Preventing Workplace Violence
Government employees must remain alert to workplace violence, particularly those employees who perform work away from government office buildings. Because of this and of the potentially volatile situations they find themselves in, police officers and social workers must always be on the lookout for potential violence.
The U.S. Occupational Safety and Health Administration (OSHA) defines workplace violence as "any act or threat of physical violence, harassment, intimidation, or other threatening disruptive behavior that occurs at the work site."
It is not limited to employee-on-employee altercations. Workplace violence includes all forms of violence in the workplace, such as a criminal robbing a convenience store at gunpoint or a belligerent drunk threatening a bartender who refuses to serve him more alcohol.
Workplace violence can be fatal. According to the U.S. Bureau of Labor Statistics (BLS), homicides accounted for more than 11 percent of workplace injuries in 2010. Homicide is the biggest killer of women in the workplace.
OSHA's Role in Preventing Workplace Violence
OSHA is the U.S. government's oversight agency for workplace issues. It is part of the U.S. Department of Labor. OHSA inspects workplaces and provides feedback to employers about what they can do to prevent workplace injuries. This includes inspecting for and providing information on workplace violence.
Under the Occupational Safety and Health Act of 1970, OSHA provides workers with several rights:
- To request an inspection of the workplace
- To obtain inspection results
- To exercise their legal rights without retaliation and discrimination by the employer
- To receive training about OSHA regulations and how they apply to their particular workplace
- To see records on work-related injuries and illnesses
- To see their own medical records
Generally speaking, private employers and governments fall under OSHA's jurisdiction. According to OSHA, the Act does not cover the "self-employed, immediate family members of farm employers that do not employ outside employees, and workplace hazards regulated by another federal agency."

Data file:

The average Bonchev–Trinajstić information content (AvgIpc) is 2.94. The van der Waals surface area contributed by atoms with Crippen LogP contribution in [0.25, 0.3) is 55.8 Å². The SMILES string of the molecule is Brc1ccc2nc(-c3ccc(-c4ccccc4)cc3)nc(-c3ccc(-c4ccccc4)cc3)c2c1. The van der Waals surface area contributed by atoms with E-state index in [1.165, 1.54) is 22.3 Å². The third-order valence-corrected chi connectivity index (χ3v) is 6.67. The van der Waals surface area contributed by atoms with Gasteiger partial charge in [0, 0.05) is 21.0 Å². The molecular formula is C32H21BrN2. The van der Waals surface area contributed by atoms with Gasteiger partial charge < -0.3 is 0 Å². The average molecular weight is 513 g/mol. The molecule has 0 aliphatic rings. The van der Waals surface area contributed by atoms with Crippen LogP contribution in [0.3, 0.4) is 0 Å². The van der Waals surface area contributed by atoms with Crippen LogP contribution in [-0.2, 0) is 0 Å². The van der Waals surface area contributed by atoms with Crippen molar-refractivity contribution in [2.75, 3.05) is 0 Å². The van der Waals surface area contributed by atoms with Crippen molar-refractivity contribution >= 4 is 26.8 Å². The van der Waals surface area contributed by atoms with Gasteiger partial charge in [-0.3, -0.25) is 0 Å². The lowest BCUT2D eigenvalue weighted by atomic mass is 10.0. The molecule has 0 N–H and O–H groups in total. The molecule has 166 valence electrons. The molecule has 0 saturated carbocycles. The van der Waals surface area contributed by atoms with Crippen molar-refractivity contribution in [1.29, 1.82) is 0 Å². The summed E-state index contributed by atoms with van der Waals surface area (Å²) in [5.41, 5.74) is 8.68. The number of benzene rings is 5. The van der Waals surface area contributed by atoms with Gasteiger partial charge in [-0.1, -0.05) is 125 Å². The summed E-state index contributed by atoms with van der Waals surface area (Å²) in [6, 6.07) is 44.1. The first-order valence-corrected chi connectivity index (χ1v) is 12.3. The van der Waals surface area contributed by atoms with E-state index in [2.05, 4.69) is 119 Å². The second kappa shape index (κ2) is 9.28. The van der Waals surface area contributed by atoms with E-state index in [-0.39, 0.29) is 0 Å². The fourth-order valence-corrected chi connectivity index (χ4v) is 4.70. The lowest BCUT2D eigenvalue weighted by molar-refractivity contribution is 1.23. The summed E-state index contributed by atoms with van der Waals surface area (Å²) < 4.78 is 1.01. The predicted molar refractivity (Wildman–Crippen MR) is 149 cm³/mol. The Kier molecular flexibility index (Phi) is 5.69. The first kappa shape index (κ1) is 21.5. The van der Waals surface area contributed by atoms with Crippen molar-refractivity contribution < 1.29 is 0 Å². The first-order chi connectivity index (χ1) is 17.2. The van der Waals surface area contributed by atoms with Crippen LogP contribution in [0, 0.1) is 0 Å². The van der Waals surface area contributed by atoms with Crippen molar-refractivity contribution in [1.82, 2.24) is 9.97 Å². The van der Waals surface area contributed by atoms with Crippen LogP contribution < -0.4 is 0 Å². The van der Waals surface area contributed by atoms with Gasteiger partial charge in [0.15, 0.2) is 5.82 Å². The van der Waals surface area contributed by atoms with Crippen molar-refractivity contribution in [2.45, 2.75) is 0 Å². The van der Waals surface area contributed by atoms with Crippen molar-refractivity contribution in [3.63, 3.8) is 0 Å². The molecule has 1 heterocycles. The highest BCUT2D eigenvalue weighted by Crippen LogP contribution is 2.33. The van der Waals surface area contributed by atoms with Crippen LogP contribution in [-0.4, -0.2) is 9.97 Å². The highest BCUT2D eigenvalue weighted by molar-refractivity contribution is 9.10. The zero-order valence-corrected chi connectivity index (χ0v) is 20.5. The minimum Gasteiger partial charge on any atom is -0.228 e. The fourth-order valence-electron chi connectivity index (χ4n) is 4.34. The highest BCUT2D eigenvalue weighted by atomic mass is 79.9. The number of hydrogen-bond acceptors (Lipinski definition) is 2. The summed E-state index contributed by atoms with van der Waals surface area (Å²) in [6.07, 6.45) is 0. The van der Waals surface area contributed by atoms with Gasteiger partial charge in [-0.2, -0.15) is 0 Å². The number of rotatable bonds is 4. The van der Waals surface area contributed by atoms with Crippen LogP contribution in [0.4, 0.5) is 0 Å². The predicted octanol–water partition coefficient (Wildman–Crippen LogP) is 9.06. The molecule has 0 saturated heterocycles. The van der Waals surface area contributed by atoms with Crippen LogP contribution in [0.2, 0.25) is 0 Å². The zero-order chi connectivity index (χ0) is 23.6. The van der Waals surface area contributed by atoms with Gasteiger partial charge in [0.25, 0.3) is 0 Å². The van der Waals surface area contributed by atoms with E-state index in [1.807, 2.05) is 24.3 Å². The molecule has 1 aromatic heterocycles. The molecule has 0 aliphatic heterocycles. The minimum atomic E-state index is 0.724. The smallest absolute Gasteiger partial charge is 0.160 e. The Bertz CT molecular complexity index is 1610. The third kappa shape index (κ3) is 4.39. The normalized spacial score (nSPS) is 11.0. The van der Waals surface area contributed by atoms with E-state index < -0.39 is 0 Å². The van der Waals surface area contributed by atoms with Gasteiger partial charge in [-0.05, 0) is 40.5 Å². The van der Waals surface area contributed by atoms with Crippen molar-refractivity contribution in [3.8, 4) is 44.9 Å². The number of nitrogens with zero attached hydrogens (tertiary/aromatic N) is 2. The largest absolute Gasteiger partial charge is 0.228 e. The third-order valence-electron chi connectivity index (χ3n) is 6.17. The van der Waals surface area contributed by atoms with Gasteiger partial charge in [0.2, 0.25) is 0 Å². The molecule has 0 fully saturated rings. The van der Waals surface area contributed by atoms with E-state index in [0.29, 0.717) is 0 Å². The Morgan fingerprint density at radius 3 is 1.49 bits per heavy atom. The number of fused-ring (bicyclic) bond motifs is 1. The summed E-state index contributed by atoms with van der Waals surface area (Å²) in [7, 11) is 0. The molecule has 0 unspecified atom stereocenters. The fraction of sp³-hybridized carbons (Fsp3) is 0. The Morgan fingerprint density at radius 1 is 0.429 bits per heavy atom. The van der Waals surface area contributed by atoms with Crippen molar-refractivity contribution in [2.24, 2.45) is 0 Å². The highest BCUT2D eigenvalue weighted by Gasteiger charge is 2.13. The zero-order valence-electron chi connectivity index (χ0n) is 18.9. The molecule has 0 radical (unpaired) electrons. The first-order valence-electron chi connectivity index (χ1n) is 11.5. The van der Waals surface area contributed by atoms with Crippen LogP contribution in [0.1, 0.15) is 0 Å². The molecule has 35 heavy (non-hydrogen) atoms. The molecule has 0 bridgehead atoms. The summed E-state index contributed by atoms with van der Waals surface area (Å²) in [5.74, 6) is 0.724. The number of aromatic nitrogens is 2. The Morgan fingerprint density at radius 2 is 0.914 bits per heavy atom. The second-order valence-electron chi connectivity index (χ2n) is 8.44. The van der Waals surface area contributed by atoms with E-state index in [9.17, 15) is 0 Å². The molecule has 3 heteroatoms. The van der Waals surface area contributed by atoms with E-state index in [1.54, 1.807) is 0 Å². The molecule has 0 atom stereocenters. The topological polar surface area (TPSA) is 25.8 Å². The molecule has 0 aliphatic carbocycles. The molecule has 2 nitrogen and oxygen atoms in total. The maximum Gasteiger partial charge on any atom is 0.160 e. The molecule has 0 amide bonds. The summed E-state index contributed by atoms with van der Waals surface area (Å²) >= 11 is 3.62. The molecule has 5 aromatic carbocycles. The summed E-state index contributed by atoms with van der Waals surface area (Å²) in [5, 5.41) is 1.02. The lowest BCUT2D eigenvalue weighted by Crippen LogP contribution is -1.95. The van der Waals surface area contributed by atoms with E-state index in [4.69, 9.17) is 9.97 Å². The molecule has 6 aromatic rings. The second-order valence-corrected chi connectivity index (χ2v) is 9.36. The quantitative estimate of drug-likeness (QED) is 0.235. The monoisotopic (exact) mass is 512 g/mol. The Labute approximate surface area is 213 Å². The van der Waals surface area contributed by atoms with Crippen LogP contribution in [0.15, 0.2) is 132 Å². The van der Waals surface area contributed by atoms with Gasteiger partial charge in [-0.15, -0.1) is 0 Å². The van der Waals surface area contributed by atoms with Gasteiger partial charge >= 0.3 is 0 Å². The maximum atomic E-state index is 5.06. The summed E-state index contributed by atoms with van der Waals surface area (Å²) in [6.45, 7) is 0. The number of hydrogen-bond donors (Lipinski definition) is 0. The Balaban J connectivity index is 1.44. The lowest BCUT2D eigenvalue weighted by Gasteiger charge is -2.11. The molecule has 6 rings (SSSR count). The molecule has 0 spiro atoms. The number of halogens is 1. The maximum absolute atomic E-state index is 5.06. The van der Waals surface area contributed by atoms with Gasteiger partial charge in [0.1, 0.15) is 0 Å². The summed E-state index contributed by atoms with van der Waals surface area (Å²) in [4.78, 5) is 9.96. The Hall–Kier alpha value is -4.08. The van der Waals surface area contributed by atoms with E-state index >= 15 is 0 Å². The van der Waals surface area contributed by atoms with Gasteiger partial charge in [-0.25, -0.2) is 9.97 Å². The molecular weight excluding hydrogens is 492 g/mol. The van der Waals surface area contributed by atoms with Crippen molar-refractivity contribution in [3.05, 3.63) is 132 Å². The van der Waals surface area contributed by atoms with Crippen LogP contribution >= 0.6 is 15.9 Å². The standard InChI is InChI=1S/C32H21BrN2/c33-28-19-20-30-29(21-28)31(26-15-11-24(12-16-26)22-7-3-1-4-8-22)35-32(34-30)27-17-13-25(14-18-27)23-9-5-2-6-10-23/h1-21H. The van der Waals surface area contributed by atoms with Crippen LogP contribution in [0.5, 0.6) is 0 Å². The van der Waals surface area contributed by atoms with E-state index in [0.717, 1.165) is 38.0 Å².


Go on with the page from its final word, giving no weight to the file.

Adopting a Workplace Violence Policy
OSHA recommends that employers adopt a zero-tolerance policy against workplace violence that covers employees, contractors, customers, and anyone else who may come in contact with the organization. Such a policy not only protects employees from violence, but it also protects the employer if violence occurs.
Employees should be trained on the organization's policy, ways to mitigate the risk of violence, methods for spotting violence about to occur, and ways to handle violent situations. Depending on the company and the position a particular employee holds, the appropriate course of action may differ in handling violent situations. For example, a retail clerk and a police officer would follow very different protocols when faced with a violent situation in the course of performing their job duties. While the retail employee would be expected to avoid violence at all cost, the police officer would likely confront a violent situation.
Examples of Workplace Violence in U.S. Government
Workplace violence has had dire consequences in relation to the U.S. Government:
- The American idiom "going postal" was coined in reference to a string of incidents beginning in 1983 wherein United States Postal Service employees went on killing sprees at post office locations.
- Los Angeles police officers faced the task of quelling riots in 1992 after a jury acquitted four LAPD officers accused of beating African-American truck driver Rodney King.
- Terrorist attacks on government properties, such as the Oklahoma City bombing in 1995, the bombing of the USS Cole in 2000, and the September 11 airline hijackings and subsequent crashes in 2001, can all be classified as workplace violence. The September 11 attacks constituted workplace violence for airline employees, business travelers, Pentagon staff, and World Trade Center employees.